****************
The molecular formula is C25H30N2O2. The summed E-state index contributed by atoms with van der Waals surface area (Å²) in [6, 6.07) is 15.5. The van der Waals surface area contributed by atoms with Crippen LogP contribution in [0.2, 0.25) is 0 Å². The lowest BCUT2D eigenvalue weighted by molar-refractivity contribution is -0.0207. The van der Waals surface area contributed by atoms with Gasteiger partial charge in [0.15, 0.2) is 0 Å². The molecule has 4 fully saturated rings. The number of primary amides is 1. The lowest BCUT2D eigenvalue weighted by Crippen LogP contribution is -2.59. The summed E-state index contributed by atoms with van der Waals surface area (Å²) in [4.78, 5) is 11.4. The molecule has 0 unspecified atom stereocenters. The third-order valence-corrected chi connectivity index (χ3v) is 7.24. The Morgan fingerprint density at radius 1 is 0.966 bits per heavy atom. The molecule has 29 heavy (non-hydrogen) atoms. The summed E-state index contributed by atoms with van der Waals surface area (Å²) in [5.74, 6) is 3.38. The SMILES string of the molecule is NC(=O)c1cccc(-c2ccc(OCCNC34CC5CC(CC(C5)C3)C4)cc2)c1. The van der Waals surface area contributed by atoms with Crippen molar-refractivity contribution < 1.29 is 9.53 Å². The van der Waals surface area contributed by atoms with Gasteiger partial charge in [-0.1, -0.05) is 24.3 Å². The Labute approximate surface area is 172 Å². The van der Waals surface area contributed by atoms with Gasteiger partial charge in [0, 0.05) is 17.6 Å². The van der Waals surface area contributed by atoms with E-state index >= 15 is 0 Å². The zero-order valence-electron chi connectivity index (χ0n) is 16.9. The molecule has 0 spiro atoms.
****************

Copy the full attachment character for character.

The molecular formula is C25H30N2O2. The summed E-state index contributed by atoms with van der Waals surface area (Å²) in [6, 6.07) is 15.5. The van der Waals surface area contributed by atoms with Crippen LogP contribution in [0.2, 0.25) is 0 Å². The lowest BCUT2D eigenvalue weighted by molar-refractivity contribution is -0.0207. The van der Waals surface area contributed by atoms with Gasteiger partial charge in [0.15, 0.2) is 0 Å². The molecule has 4 fully saturated rings. The number of primary amides is 1. The lowest BCUT2D eigenvalue weighted by Crippen LogP contribution is -2.59. The summed E-state index contributed by atoms with van der Waals surface area (Å²) in [4.78, 5) is 11.4. The molecule has 0 unspecified atom stereocenters. The third-order valence-corrected chi connectivity index (χ3v) is 7.24. The Morgan fingerprint density at radius 1 is 0.966 bits per heavy atom. The molecule has 29 heavy (non-hydrogen) atoms. The summed E-state index contributed by atoms with van der Waals surface area (Å²) in [5.74, 6) is 3.38. The SMILES string of the molecule is NC(=O)c1cccc(-c2ccc(OCCNC34CC5CC(CC(C5)C3)C4)cc2)c1. The van der Waals surface area contributed by atoms with Crippen molar-refractivity contribution < 1.29 is 9.53 Å². The van der Waals surface area contributed by atoms with Gasteiger partial charge in [-0.1, -0.05) is 24.3 Å². The Labute approximate surface area is 172 Å². The van der Waals surface area contributed by atoms with Gasteiger partial charge in [0, 0.05) is 17.6 Å². The van der Waals surface area contributed by atoms with E-state index >= 15 is 0 Å². The zero-order valence-electron chi connectivity index (χ0n) is 16.9. The molecule has 0 spiro atoms.